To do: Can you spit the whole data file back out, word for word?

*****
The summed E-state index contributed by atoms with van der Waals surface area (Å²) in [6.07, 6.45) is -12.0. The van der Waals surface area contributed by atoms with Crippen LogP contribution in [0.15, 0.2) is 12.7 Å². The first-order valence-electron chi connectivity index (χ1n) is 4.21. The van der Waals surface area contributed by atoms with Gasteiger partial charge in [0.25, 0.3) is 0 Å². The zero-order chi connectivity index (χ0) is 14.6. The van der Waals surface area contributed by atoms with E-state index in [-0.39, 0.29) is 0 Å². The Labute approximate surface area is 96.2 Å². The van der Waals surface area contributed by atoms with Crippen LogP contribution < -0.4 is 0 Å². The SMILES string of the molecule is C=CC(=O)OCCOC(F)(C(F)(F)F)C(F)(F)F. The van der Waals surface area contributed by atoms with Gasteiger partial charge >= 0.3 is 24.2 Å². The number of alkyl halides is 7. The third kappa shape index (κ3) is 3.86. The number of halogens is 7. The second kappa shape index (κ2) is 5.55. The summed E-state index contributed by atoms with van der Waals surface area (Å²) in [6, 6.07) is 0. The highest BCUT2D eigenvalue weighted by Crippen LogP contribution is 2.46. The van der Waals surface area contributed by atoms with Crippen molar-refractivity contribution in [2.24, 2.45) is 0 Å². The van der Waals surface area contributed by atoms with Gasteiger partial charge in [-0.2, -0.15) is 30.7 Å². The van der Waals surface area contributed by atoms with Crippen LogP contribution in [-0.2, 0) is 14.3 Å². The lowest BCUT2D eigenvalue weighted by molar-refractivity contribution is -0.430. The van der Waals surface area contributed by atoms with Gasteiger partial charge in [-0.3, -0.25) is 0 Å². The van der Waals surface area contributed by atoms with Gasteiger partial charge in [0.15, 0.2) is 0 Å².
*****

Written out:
The summed E-state index contributed by atoms with van der Waals surface area (Å²) in [6.07, 6.45) is -12.0. The van der Waals surface area contributed by atoms with Crippen LogP contribution in [0.15, 0.2) is 12.7 Å². The first-order valence-electron chi connectivity index (χ1n) is 4.21. The van der Waals surface area contributed by atoms with Gasteiger partial charge in [0.25, 0.3) is 0 Å². The zero-order chi connectivity index (χ0) is 14.6. The van der Waals surface area contributed by atoms with E-state index in [-0.39, 0.29) is 0 Å². The Labute approximate surface area is 96.2 Å². The van der Waals surface area contributed by atoms with Crippen LogP contribution < -0.4 is 0 Å². The SMILES string of the molecule is C=CC(=O)OCCOC(F)(C(F)(F)F)C(F)(F)F. The van der Waals surface area contributed by atoms with Gasteiger partial charge >= 0.3 is 24.2 Å². The number of alkyl halides is 7. The third kappa shape index (κ3) is 3.86. The number of halogens is 7. The second kappa shape index (κ2) is 5.55. The summed E-state index contributed by atoms with van der Waals surface area (Å²) in [6, 6.07) is 0. The highest BCUT2D eigenvalue weighted by Crippen LogP contribution is 2.46. The van der Waals surface area contributed by atoms with Crippen molar-refractivity contribution in [2.24, 2.45) is 0 Å². The van der Waals surface area contributed by atoms with Gasteiger partial charge in [-0.2, -0.15) is 30.7 Å². The van der Waals surface area contributed by atoms with Crippen LogP contribution in [-0.2, 0) is 14.3 Å². The lowest BCUT2D eigenvalue weighted by molar-refractivity contribution is -0.430. The van der Waals surface area contributed by atoms with Gasteiger partial charge in [-0.3, -0.25) is 0 Å². The van der Waals surface area contributed by atoms with Gasteiger partial charge in [0.15, 0.2) is 0 Å².